Nearly three weeks after hundreds of violent rioters stormed the United States Capitol, authorities have issued a formal public apology. Before the House Appropriations Committee, Acting Capitol Police Chief Yogananda Pittman issued a formal statement addressing the unit's failure to protect the Capitol and safety measures that have been taken since the incident.
"I am here to offer my sincerest apologies on behalf of the department," Pittman said.
"On Jan. 6, in the face of a terrorist attack by tens of thousands of insurrectionists determined to stop the certification of Electoral College votes, the department failed to meet its own high standards as well as yours."
During her apology, Pittman acknowledged that they were aware that the armed militia groups would attend the "Save America" rally in support of former President Donald Trump.
"We knew that there was a strong potential for violence and that Congress was the target," the acting police chief added.
"The department prepared in order to meet these challenges, but we did not do enough."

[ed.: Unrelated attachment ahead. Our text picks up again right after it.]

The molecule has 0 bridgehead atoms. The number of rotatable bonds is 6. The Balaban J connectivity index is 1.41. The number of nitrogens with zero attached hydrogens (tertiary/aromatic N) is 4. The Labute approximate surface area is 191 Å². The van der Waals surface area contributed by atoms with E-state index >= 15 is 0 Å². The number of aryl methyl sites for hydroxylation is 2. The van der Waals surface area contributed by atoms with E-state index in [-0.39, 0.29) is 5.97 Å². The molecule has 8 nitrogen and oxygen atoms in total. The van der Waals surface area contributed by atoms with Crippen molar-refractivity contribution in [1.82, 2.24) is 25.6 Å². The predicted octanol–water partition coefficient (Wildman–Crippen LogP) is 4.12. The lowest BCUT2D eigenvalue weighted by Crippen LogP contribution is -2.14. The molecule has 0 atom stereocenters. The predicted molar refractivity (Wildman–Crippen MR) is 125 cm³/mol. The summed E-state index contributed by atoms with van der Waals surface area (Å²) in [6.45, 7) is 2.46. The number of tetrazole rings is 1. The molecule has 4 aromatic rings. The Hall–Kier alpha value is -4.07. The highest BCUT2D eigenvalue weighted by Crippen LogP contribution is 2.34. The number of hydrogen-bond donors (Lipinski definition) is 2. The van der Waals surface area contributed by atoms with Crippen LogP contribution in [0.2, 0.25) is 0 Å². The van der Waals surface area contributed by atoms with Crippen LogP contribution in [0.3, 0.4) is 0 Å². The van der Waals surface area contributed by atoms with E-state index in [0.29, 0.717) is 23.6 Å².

During the riots of January 6, four people were killed and many more were injured. In the aftermath of the incident, Capitol Police have introduced stricter security measures including metal detectors. These heightened security measures have been praised by many, but criticized by a few members of Congress.
"For members of Congress to enter the floor of the U.S. House, we now have to go through intense security measures, on top of the security we already go through. These new provisions include searches and being wanded like criminals. We now live in Pelosi’s communist America," Rep. Debbie Lesko tweeted.
"Under the direction of Speaker Pelosi, magnetometers are at entrances to the House floor. Members of Congress are not allowed to perform their duty to vote on behalf of their constituents without going through this “security” checkpoint. [Rep. Kevin McCarthy] needs to formally protest," Rep. Larry Bucshon added.
Still, the metal detectors remain as a safety precaution. The National Guard also intends to keep thousands of troops in Washington, D.C. through the end of March.
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